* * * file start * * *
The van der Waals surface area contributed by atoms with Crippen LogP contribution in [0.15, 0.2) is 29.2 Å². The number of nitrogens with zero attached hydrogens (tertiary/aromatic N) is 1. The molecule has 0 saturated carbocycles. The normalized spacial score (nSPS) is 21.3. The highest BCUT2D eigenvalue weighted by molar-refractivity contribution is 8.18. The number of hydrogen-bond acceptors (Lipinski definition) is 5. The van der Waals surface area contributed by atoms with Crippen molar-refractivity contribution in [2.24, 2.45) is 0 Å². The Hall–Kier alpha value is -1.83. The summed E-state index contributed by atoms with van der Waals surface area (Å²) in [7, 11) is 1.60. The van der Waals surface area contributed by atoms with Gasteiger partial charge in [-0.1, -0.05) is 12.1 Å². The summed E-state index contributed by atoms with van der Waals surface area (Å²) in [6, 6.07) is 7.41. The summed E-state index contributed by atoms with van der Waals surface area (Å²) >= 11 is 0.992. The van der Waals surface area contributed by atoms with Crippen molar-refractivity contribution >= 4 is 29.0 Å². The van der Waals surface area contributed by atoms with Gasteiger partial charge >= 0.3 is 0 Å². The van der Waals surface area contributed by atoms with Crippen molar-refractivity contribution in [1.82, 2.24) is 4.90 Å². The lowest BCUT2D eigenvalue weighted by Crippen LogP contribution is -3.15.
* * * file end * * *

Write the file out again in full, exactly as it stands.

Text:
The van der Waals surface area contributed by atoms with Crippen LogP contribution in [0.15, 0.2) is 29.2 Å². The number of nitrogens with zero attached hydrogens (tertiary/aromatic N) is 1. The molecule has 0 saturated carbocycles. The normalized spacial score (nSPS) is 21.3. The highest BCUT2D eigenvalue weighted by molar-refractivity contribution is 8.18. The number of hydrogen-bond acceptors (Lipinski definition) is 5. The van der Waals surface area contributed by atoms with Crippen molar-refractivity contribution in [2.24, 2.45) is 0 Å². The Hall–Kier alpha value is -1.83. The summed E-state index contributed by atoms with van der Waals surface area (Å²) in [7, 11) is 1.60. The van der Waals surface area contributed by atoms with Gasteiger partial charge in [-0.1, -0.05) is 12.1 Å². The summed E-state index contributed by atoms with van der Waals surface area (Å²) in [6, 6.07) is 7.41. The summed E-state index contributed by atoms with van der Waals surface area (Å²) >= 11 is 0.992. The van der Waals surface area contributed by atoms with Crippen molar-refractivity contribution >= 4 is 29.0 Å². The van der Waals surface area contributed by atoms with Gasteiger partial charge >= 0.3 is 0 Å². The van der Waals surface area contributed by atoms with Crippen molar-refractivity contribution in [1.82, 2.24) is 4.90 Å². The lowest BCUT2D eigenvalue weighted by Crippen LogP contribution is -3.15.